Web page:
Denali National Park and Preserve, summary. Our season was significantly impacted this year by the death of two friends, Karen McNeill and Sue Nott, who were lost on Mt. Foraker. Karen and Sue had both befriended many of the Talkeetna staff and were well known in the climbing world as accomplished alpinists. Both of their families flew to Alaska during the search effort, as did many of their friends. It was a trying time for all. We will probably never know what happened or where they are located on Mt. Foraker. We also lost Mr. Kim, a South Korean climber who died of a sudden medical illness while descending the fixed lines on Denali [Note: The official name of the mountain is Mt. McKinley, but most climbers and locals use the native name, Denali. The two names are often used interchangeably—Ed.]. The Kim family also came to Talkeetna to thank the guides, mountaineering rangers, volunteers, and the Talkeetna staff for their help.
Temperatures in the Alaska Range seemed closer to the norm in 2006, as the firn line did not reach as high as the 7,200' Kahiltna Basecamp. During the prior season, warm temperatures resulted in considerable snowmelt at these lower elevations.
The U.S. Army High Altitude Rescue Team (HART) was able to support our camp insertions this year (and end-of-season extractions) at 7,200' and 14,200'. We hope to work with this invaluable team next season, though in the event they are redeployed to Iraq we wish them a safe journey. (The above paragraphs from South District Ranger Daryl Miller. )
Overall, it was a quiet season, with lower than average numbers on Denali and only five notable new routes climbed. The age-old dilemma about what constitutes a new route is always an issue. Is it a new route if the climbers did not go to the summit? Climbers can decide for themselves.
In another noteworthy expedition, a three- member Russian party replicated the circuitous route Dr. Frederick Cook claimed to have taken to the top of Denali back in 1906. Commencing May 19 at the Don Sheldon Amphitheater on the east side of Denali, Oleg Banar, Victor Afanasiev, and Valery Bagov ascended Traleika Col, descended the Traleika Glacier to the West Fork, moved up the West Fork, then ascended a line on the south face of Mt. Carpé. The threesome then traversed the ridge crest from Mt. Carpé to Mt. Koven, and on to Karstens Ridge. Continuing to the summit via the Harper Glacier, the Russian team reached the top on June 2, 14 days later. (The above two paragraphs from Mountaineering Ranger Joe Reichert.)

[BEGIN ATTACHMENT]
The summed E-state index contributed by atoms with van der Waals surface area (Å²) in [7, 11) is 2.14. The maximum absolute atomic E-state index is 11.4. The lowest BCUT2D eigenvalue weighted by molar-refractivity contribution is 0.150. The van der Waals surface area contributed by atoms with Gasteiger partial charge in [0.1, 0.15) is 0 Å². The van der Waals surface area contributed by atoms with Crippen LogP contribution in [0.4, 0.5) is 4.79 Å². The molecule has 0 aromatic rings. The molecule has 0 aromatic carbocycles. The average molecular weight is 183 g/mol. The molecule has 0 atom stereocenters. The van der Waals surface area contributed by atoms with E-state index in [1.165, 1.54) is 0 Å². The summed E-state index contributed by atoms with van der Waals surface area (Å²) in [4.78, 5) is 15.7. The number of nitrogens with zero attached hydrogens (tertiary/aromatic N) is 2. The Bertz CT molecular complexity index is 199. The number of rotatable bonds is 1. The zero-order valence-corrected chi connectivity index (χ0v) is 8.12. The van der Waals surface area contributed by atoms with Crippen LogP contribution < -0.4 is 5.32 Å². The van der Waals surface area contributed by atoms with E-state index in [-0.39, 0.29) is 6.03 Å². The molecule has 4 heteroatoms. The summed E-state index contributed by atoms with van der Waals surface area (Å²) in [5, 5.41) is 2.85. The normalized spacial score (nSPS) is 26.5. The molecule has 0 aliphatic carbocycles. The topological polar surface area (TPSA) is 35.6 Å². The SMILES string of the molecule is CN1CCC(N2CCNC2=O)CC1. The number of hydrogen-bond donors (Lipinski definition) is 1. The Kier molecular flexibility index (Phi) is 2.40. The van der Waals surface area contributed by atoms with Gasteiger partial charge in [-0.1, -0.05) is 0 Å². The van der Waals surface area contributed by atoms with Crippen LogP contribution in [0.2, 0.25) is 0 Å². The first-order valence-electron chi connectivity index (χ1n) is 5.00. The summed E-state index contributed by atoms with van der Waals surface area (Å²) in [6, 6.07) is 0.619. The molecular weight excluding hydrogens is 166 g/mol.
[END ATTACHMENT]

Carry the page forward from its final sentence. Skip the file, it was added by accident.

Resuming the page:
As detailed in the Mountaineering Summary (available at the web address below), 46 patients/climbers received NPS medical assistance, including 17 evacuations. Cases ranged from serious falls, cardiac events, altitude illness (including HAPE and HACE) and cold injury, to a pulled hammy.
Likewise, NPS staff and volunteers performed a variety of other on-mountain duties, including search missions, rescues, patrols, and education, and even a call for assistance from a team with a panic-stricken member (followed, the next day, by a call from the same team, this time needing route-finding help).
Quick Statistics—Mt. McKinley:
1,154 climbers attempted Mt. McKinley, with 50% reaching the summit. 1,053 attempted via the West Buttress, with 52% summiting. (28 climbers attempted Mt. Foraker. None summited.)
Average trip length: 17.8 days. Average trip length for groups that summited: 18.5 days.
Busiest summit day: May 29, 50 summits. Summit breakdown by month: June (315), May (199), July (67).
Average climber age: 37.
Women constituted only 7.1% of climbers, down from 11% in 2005.
38 nations were represented on Mt. McKinley this season, including U.S. (719 climbers), Canada (67), Japan (60), U.K. (44), Spain (33).
For more information, go to: www.nps.gov/dena/planyourvisit/mountaineering.htm
Summarized from the Denali National Park & Preserve Annual Mountaineering Summary